Nepal issued 381 permits for Everest for this year's climbing season. Eleven climbers were killed or went missing on the 8,850-meter mountain in May - nine on the Nepali side and two on the Tibetan side.
Climbers died due to altitude sickness, heart attack, exhaustion or weaknesses. Because of the altitude, climbers have just hours to reach the top before they are at risk of pulmonary edema, when the lungs fill with liquid, causing respiratory failure. "Climbers to Sagarmatha and other 8,000 metre mountains must undergo basic and high altitude climbing training," a Nepal panel concluded in a report submitted to the government on Thursday. A new rule will possibly be imposed: those hoping to climb Everest must climb at least one Nepali peak above 6,500 meters before getting a permit. Climbers must also submit a certificate of good health and physical fitness, and be accompanied by a trained Nepali guide.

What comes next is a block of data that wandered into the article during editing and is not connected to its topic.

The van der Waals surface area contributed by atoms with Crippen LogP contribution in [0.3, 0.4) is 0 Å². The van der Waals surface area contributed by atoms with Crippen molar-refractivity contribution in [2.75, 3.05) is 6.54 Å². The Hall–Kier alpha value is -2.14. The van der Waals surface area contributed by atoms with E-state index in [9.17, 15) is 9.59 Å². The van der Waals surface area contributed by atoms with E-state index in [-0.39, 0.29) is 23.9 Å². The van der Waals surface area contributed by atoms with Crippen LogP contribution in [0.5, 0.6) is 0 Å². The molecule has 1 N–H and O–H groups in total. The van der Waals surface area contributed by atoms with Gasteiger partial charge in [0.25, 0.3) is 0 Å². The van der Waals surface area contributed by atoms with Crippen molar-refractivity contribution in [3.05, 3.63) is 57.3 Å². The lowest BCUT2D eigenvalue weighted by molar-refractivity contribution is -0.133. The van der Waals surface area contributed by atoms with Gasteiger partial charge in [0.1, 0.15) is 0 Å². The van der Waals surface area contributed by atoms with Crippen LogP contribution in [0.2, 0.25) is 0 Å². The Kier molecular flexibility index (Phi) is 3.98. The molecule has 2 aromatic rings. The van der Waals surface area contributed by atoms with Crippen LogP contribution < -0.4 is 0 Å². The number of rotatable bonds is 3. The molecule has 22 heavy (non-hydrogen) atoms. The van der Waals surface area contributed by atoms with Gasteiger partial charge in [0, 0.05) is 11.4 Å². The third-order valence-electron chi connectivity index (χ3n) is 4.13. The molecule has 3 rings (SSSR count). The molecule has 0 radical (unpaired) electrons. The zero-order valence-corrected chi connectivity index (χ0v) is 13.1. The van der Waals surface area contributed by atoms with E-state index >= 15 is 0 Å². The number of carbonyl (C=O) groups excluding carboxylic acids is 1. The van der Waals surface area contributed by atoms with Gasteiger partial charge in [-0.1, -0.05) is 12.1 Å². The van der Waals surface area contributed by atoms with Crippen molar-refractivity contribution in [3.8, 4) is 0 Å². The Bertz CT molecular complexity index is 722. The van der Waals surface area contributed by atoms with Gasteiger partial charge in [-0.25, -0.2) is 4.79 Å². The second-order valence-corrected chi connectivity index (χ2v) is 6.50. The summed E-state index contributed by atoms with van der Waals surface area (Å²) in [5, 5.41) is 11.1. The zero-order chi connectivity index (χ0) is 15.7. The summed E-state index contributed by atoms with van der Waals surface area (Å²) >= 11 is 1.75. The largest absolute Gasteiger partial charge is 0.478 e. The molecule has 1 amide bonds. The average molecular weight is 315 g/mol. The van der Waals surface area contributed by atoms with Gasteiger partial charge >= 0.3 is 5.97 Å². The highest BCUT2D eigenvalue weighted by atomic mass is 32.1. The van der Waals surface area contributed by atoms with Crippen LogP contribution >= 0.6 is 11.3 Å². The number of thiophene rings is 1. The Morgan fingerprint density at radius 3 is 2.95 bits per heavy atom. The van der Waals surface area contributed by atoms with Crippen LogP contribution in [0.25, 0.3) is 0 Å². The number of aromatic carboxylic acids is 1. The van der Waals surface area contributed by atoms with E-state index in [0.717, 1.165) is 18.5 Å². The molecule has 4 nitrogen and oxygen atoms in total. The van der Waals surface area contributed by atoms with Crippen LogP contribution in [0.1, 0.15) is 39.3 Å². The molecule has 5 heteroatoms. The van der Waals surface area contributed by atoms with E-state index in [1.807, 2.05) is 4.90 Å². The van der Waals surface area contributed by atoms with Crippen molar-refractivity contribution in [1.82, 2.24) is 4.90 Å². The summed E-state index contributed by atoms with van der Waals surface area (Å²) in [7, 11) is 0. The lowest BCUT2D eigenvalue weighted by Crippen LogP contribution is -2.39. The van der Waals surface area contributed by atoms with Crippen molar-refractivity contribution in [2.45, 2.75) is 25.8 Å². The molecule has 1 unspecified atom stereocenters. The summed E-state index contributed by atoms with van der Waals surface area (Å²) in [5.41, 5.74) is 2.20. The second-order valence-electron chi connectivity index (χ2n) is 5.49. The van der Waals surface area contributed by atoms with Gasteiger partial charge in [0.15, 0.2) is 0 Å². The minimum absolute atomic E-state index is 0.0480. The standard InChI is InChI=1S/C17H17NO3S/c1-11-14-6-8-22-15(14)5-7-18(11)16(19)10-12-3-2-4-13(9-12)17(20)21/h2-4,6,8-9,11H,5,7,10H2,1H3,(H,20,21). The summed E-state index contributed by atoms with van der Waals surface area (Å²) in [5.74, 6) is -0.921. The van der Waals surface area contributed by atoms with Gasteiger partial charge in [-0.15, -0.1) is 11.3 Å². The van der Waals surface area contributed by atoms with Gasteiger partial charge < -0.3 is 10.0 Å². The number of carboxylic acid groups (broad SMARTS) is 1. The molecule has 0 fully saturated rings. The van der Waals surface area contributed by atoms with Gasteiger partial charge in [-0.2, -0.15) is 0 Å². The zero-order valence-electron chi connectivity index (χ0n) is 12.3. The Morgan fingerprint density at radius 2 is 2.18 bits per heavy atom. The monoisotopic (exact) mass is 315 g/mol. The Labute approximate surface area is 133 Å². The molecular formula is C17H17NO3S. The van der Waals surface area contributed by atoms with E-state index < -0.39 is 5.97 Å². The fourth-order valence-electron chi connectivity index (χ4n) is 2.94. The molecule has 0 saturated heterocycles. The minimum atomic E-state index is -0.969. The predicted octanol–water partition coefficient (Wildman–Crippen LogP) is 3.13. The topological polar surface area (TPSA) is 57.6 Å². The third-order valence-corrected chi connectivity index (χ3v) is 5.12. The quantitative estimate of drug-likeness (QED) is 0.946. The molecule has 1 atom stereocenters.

If until now people paid $11,000 to climb Everest, the committee also proposed a fee of at least $35,000 for Everest and $20,000 for other mountains over 8,000 meters. "The government will now make the required changes in laws and regulations guiding mountain climbing," Ghanshyam Upadhyaya, a senior official with Nepal's tourism ministry, said to media.